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  • Writer's pictureJoe Carson

Remnants of QE Is Supporting Bank Lending

Bank lending is the principal channel to capture the effects of a tighter monetary policy. Yet, bank lending to businesses, real estate, and consumers accelerated throughout 2022, the fastest annual growth since 2006, even as the Federal Reserve raised official rates by 425/450 basis points. How can bank lending stay so strong against a backdrop of higher official rates, interest rates that the financial markets think are prohibitive, as the market yield curve (or the spread between 10-year Treasuries and the three--month Treasury bill) is the most negative in decades. The answer is quantitative easing.

How Does Tight Money Impact Bank Lending?

When the Fed raises official rates, it reduces the volume of bank reserves in the system. Gradually, a reduced volume of bank reserves occurs relative to the demand----that's how tighter credit conditions evolved.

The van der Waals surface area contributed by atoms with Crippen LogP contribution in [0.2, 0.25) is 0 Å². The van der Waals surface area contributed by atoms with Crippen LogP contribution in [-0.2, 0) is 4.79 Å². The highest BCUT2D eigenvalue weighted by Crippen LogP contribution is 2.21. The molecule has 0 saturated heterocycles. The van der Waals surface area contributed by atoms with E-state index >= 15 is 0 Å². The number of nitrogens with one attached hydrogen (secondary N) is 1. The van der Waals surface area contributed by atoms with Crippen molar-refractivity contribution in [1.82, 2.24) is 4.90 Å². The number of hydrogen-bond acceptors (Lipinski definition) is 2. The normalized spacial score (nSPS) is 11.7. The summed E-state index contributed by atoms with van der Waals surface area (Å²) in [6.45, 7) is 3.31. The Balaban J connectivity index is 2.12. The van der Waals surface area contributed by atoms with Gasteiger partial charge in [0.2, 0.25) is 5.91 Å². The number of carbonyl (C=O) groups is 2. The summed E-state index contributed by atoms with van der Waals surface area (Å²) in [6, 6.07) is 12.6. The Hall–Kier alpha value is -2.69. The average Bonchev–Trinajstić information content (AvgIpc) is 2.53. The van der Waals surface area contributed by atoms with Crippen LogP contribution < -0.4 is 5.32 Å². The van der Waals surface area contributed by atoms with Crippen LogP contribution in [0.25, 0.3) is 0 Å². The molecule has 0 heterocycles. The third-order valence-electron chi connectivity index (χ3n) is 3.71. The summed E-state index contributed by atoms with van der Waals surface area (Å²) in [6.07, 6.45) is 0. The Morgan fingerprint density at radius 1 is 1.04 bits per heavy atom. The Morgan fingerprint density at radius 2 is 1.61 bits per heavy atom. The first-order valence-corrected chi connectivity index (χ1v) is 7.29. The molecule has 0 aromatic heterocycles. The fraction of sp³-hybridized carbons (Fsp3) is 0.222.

Every tightening cycle associated with an inverted market yield curve has triggered a sharp drop in bank lending in the past forty years. Yet, none of the prior tightening cycles had to overcome a massive quantitative easing cycle, leaving the banking system with abundant reserves.

The Federal Reserve Bank of St. Louis estimates bank reserves. According to their estimates, bank reserves stood at $3.3 trillion at the end of 2022, $1 trillion below the peak of 2021, but still double the level of bank reserves in place before the pandemic.

The remnants of quantitative easing cycles have sustained the flow of bank credit, which should continue to be the case given the massive volume of reserves in the system. As a result, market rates may have to go much higher to blunt the positive effects of prior quantitative easings, slow credit growth, and bring about the sustained deceleration of inflation. That's not something that the Fed or the financial markets are thinking about nowadays, but it is a growing risk.

It is not something the markets or Fed policymakers are considering now.

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